The term atypical leiomyoma is reserved for those tumors with abnormal nuclei, some of which have malignant criteria. The nucleus may be multilobated and is not excessively hyperchromatic.[2]

The age, presenting symptoms, size of the leiomyoma, and other gross features in our case were according to other studies.[1],[3]

The diagnostic approach to each uterine smooth muscle neoplasm was as follows:First the tumor was examined under low magnification to determine the degree of atypia – mild (insignificant) or moderate to severe (significant). The sections were then evaluated for presence or absence of necrosis. If the atypia is significant and there is no necrosis or only hyaline necrosis, the tumors are interpreted as leiomyoma irrespective of mitotic activity. This approach also helps to avoid over diagnosis of leiomyomas with unusual histological patterns as malignant. If atypia is significant, a search is made for necrosis. If coagulative tumor cell necrosis (CTCN) is present, tumor is leiomyosarcoma regardless of mitotic counts. If necrosis is absent or is of hyaline type, a mitotic count is made and further classification is based on Mitotic Index (MI). A bivariate rule employing MI and cytological feature performed better than either MI or atypia. Trivariate approach that used MI, degree of atypia, and CTCN tends to ameliorate interpretive difficulties.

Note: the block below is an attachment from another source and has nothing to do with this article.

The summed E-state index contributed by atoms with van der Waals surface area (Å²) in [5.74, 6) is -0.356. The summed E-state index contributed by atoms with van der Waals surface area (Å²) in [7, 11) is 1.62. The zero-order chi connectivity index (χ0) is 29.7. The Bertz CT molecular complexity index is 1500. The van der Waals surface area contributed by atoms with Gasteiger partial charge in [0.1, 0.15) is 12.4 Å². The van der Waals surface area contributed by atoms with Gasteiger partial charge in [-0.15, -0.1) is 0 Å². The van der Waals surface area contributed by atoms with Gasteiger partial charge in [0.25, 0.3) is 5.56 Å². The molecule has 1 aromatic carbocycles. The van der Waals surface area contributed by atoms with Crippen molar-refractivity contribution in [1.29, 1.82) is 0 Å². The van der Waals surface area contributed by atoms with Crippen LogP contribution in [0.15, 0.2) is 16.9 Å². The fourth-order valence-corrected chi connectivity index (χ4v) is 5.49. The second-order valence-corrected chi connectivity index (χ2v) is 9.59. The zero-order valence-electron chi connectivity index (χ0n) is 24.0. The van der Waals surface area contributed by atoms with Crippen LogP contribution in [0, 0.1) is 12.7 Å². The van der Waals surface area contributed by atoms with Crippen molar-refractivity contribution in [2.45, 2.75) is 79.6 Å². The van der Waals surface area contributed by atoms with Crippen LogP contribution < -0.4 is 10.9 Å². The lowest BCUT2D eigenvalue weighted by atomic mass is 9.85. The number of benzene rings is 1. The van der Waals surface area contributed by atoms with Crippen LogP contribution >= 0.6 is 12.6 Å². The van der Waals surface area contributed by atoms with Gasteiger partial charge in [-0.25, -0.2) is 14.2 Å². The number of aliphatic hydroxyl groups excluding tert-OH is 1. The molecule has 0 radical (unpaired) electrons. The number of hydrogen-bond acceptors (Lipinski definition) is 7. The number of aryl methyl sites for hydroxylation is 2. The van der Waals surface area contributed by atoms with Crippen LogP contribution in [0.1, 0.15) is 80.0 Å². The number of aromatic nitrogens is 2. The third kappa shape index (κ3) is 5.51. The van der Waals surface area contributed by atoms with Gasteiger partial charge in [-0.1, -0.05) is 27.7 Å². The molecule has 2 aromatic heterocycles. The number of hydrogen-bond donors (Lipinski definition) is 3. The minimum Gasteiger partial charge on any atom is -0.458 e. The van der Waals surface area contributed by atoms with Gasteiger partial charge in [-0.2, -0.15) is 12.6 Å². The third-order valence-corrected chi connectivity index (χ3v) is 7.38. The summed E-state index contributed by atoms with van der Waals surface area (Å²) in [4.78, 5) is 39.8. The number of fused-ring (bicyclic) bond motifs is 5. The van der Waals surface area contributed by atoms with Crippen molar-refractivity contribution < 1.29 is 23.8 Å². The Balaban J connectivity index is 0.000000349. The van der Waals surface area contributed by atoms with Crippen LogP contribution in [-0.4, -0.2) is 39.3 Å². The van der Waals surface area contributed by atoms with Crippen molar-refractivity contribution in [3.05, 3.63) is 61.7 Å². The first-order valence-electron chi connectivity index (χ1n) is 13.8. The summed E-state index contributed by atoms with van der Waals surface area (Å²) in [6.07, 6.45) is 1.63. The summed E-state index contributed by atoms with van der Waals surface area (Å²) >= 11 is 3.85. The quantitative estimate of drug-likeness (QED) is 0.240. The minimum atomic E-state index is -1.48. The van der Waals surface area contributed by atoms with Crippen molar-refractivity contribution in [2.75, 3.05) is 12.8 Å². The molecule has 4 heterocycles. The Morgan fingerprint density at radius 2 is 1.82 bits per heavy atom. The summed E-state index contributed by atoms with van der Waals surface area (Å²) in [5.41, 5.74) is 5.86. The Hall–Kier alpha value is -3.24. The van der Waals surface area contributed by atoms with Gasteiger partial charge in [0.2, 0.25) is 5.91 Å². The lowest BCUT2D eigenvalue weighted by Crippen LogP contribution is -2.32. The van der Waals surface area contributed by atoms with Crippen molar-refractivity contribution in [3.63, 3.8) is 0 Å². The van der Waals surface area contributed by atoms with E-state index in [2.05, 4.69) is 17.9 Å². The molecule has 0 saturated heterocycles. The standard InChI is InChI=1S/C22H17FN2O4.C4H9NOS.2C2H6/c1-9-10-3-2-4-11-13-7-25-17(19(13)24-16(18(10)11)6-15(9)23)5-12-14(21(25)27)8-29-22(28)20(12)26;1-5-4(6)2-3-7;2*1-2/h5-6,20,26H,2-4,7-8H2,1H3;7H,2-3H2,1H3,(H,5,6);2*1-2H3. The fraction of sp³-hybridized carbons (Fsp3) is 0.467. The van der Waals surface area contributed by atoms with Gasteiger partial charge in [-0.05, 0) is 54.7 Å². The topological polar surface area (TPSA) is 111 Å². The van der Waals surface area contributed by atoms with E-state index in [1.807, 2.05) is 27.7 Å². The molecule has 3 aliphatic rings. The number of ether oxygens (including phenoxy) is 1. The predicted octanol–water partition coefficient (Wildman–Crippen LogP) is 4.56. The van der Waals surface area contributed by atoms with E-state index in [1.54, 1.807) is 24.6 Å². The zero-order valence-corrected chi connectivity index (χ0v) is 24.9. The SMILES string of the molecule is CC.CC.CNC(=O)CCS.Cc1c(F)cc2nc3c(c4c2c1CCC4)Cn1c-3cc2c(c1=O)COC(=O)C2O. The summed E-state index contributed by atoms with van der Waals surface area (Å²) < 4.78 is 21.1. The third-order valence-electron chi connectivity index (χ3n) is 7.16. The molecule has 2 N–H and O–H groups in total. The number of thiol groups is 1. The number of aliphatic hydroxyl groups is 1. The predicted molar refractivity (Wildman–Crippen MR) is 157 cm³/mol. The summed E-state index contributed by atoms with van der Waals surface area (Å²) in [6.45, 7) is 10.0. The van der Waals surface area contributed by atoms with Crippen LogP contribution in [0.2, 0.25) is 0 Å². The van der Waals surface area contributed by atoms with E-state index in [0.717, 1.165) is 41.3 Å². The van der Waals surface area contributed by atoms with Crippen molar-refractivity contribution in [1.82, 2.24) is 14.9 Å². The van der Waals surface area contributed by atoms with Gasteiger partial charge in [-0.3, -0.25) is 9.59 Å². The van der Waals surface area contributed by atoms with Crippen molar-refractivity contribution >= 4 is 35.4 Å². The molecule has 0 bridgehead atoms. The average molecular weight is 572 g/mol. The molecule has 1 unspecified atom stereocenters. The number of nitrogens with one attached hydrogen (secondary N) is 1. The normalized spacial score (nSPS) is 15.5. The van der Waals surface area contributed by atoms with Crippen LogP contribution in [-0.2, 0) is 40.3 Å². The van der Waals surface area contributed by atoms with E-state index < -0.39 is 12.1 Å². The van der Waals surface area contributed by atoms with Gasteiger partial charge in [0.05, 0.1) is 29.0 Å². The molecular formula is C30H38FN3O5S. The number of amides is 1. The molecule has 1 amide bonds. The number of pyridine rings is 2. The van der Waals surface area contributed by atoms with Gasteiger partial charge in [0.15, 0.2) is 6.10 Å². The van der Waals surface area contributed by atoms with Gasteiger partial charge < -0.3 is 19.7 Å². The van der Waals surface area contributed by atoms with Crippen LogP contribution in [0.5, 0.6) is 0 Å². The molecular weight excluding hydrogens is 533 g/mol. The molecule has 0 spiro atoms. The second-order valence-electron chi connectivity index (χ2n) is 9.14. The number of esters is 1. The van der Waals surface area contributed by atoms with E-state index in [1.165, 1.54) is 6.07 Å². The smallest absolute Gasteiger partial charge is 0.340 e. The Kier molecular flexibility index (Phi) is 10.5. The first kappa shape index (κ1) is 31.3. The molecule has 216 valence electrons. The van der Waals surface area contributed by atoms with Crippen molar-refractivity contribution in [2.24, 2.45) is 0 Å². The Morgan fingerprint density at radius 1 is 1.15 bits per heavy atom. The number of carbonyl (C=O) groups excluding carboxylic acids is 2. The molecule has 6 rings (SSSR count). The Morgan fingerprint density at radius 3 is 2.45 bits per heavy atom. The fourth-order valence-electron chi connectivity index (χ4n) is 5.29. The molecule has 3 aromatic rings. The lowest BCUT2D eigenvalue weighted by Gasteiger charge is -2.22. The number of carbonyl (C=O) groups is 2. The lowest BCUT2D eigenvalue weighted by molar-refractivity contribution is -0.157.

Taylor and Norris used 10 or more mitosis per 10 HPFs as the lowest level for inclusion of sarcoma. The microscopic features like circumscribed margins and hyalinization were comparable to the study done by Christopherson et al.[4]

On H and E, we concluded that uterine myomatous tumor with gross and microscopic features reported in our case as bizarre leiomyoma was clinically benign even when cellularity was high, giant forms were numerous and distributed diffusely, and even if some mitotic activity was present with mitotic figure <10/10 HPFs.

But the diagnosis was changed to STUMP on IHC. Hence, we conclude that IHC is required whenever there is diagnostic dilemma on H and E.

 Acknowledgment



We are thankful to Professor and Head, Department of Pathology, AFMC Pune, for IHC and expert opinion.

References

1Downes KA, William RH. Bizarre leiomyomas of the uterus. A comprehensive pathologic study of 24 cases with long term follow-up. Am J Surg Pathol 1997; 21:1261-70.
2Robert EF. Atypical leiomyoma and synthetic progestin therapy. Am J Clin Pathol 1968; 49:697-703.
3Burns B, Curry RH, Bell ME. Morphologic features of prognostic significance in uterine smooth muscle tumors. A review of eighty-four cases. Am J Obstet Gynecol 1979;135:109-14.
4Christopherson WM, Williamson EO, Gray LA. Leiomyosarcoma of the uterus. Cancer 1972; 29:1512-7.